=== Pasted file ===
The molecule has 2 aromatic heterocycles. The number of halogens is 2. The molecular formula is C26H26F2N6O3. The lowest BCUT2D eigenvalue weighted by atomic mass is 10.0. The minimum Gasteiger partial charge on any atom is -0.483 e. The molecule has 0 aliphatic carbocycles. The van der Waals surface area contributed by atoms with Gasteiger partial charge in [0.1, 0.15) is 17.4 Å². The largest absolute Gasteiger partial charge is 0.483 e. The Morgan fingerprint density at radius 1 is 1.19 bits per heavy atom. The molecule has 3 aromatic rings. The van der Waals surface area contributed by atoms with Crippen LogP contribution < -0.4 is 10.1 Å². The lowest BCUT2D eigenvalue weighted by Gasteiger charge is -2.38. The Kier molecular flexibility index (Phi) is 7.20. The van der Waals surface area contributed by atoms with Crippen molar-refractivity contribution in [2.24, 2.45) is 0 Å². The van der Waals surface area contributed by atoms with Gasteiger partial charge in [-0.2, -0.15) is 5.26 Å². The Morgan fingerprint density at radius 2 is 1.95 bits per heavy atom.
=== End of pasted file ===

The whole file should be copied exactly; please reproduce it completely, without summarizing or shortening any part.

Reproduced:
The molecule has 2 aromatic heterocycles. The number of halogens is 2. The molecular formula is C26H26F2N6O3. The lowest BCUT2D eigenvalue weighted by atomic mass is 10.0. The minimum Gasteiger partial charge on any atom is -0.483 e. The molecule has 0 aliphatic carbocycles. The van der Waals surface area contributed by atoms with Gasteiger partial charge in [0.1, 0.15) is 17.4 Å². The largest absolute Gasteiger partial charge is 0.483 e. The Morgan fingerprint density at radius 1 is 1.19 bits per heavy atom. The molecule has 3 aromatic rings. The van der Waals surface area contributed by atoms with Crippen LogP contribution < -0.4 is 10.1 Å². The lowest BCUT2D eigenvalue weighted by Gasteiger charge is -2.38. The Kier molecular flexibility index (Phi) is 7.20. The van der Waals surface area contributed by atoms with Crippen molar-refractivity contribution in [2.24, 2.45) is 0 Å². The van der Waals surface area contributed by atoms with Gasteiger partial charge in [-0.2, -0.15) is 5.26 Å². The Morgan fingerprint density at radius 2 is 1.95 bits per heavy atom.